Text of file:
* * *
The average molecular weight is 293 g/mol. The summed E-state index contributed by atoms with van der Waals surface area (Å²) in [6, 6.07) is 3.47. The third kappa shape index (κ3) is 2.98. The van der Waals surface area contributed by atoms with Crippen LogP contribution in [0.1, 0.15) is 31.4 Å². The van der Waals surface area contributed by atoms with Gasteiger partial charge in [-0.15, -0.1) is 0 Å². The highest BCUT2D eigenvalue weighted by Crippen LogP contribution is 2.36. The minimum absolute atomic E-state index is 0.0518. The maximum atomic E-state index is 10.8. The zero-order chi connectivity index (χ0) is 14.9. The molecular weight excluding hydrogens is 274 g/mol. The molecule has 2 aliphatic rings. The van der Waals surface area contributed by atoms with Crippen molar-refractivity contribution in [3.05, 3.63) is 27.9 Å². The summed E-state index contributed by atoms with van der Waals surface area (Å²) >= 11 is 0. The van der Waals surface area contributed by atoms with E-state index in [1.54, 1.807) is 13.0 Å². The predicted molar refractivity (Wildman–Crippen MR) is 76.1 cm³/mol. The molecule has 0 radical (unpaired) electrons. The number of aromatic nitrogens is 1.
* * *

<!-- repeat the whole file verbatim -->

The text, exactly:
The average molecular weight is 293 g/mol. The summed E-state index contributed by atoms with van der Waals surface area (Å²) in [6, 6.07) is 3.47. The third kappa shape index (κ3) is 2.98. The van der Waals surface area contributed by atoms with Crippen LogP contribution in [0.1, 0.15) is 31.4 Å². The van der Waals surface area contributed by atoms with Gasteiger partial charge in [-0.15, -0.1) is 0 Å². The highest BCUT2D eigenvalue weighted by Crippen LogP contribution is 2.36. The minimum absolute atomic E-state index is 0.0518. The maximum atomic E-state index is 10.8. The zero-order chi connectivity index (χ0) is 14.9. The molecular weight excluding hydrogens is 274 g/mol. The molecule has 2 aliphatic rings. The van der Waals surface area contributed by atoms with Crippen molar-refractivity contribution in [3.05, 3.63) is 27.9 Å². The summed E-state index contributed by atoms with van der Waals surface area (Å²) >= 11 is 0. The van der Waals surface area contributed by atoms with E-state index in [1.54, 1.807) is 13.0 Å². The predicted molar refractivity (Wildman–Crippen MR) is 76.1 cm³/mol. The molecule has 0 radical (unpaired) electrons. The number of aromatic nitrogens is 1.